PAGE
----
Why They Shouldn't Be Called "Dropouts"

Photo:  thinkprogress.org

From the moment Luis E. Mateo started high school in Lowell, Massachusetts, almost ten years ago, he never felt safe. He remembers being bullied almost immediately—first for simply being a scrawny freshman, and later because of his race. Meanwhile, his home life was chaotic; he and his mother frequently fought.

“It was like, ‘where do I belong?’” he said. “I didn’t have support from [school] friends, and didn’t have support when I came home.”


Mateo went to the guidance counselor’s office a couple of times to address the bullying, but says he only felt lectured there. One day, after a blowup with his mother, Mateo says she kicked him out of the house. The next day, he got in a physical fight with one of his bullies. That’s when he went to the guidance office and announced that he was leaving school. The counselor urged him to stay, but it was too late.

Mateo’s experience reflects many of the voices in “Don’t Call Them Dropouts,” a new report released Tuesday by America’s Promise Alliance, based on research conducted by the Center for Promise at Tufts University. Culled from in-depth interviews with 200 young people and nationwide surveys from 2,000 people ages 18-25, the study is the largest of its kind about teens who don’t earn a high school diploma—about 20 percent of kids who enter high school.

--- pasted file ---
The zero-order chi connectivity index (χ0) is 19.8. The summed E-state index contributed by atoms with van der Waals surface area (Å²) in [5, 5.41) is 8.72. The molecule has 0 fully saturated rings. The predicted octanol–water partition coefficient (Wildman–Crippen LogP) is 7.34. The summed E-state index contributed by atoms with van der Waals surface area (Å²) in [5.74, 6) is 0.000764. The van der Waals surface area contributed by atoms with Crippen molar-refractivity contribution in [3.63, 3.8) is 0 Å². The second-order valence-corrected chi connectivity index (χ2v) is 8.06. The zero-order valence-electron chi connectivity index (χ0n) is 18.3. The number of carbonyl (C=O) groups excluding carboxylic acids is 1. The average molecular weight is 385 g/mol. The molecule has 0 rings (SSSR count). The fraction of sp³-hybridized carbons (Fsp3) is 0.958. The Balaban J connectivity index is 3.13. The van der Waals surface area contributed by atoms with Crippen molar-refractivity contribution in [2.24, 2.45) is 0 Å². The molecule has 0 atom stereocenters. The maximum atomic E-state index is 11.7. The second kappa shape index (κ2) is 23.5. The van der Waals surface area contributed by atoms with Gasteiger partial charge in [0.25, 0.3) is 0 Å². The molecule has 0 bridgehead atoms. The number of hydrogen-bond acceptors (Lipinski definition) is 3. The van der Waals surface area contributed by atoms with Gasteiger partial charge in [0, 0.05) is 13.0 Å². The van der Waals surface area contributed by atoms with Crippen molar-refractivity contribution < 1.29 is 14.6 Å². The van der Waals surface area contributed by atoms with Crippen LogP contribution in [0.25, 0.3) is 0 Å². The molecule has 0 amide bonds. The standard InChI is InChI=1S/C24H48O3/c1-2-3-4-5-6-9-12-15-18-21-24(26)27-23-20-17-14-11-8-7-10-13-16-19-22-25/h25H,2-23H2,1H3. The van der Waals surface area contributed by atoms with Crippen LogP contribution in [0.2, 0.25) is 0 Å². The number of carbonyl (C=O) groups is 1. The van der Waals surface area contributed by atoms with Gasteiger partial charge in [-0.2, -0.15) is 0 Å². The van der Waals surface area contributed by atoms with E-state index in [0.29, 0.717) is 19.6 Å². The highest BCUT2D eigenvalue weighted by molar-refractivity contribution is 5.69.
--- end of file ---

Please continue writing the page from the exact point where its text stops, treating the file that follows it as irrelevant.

The study found that young people leave school not because of a single event but due to a confluence of factors, including a violent home life, an incarcerated parent, or homelessness. Sixty-six percent of these young people experienced from three to 12 of these challenges, with almost one-quarter experiencing at least six.

Jonathan Zaff, executive director of the Center for Promise, said the problem isn’t that these kids lack grit—it’s that they become overwhelmed and often find themselves without support. If there was one predictive question, he said, it was, “Is there an adult in your community you can turn to for help?”

Jonathan Zaff, executive director of the Center for Promise, said the problem isn’t that these kids lack grit—it’s that they become overwhelmed and often find themselves without support. If there was one predictive question, he said, it was, “Is there an adult in your community you can turn to for help?”

“If the answer was no, [the young person] was much more at risk,” said Zaff. “It’s crucial to have several adults in their lives who can guide them and support them and have expectations for them.”

For the full story:  http://www.nbcnews.com/news/latino/authors-booksellers-national-bookexpo-lacks-diversity-n115496

For study summary and download:  http://gradnation.org/report/dont-call-them-dropouts

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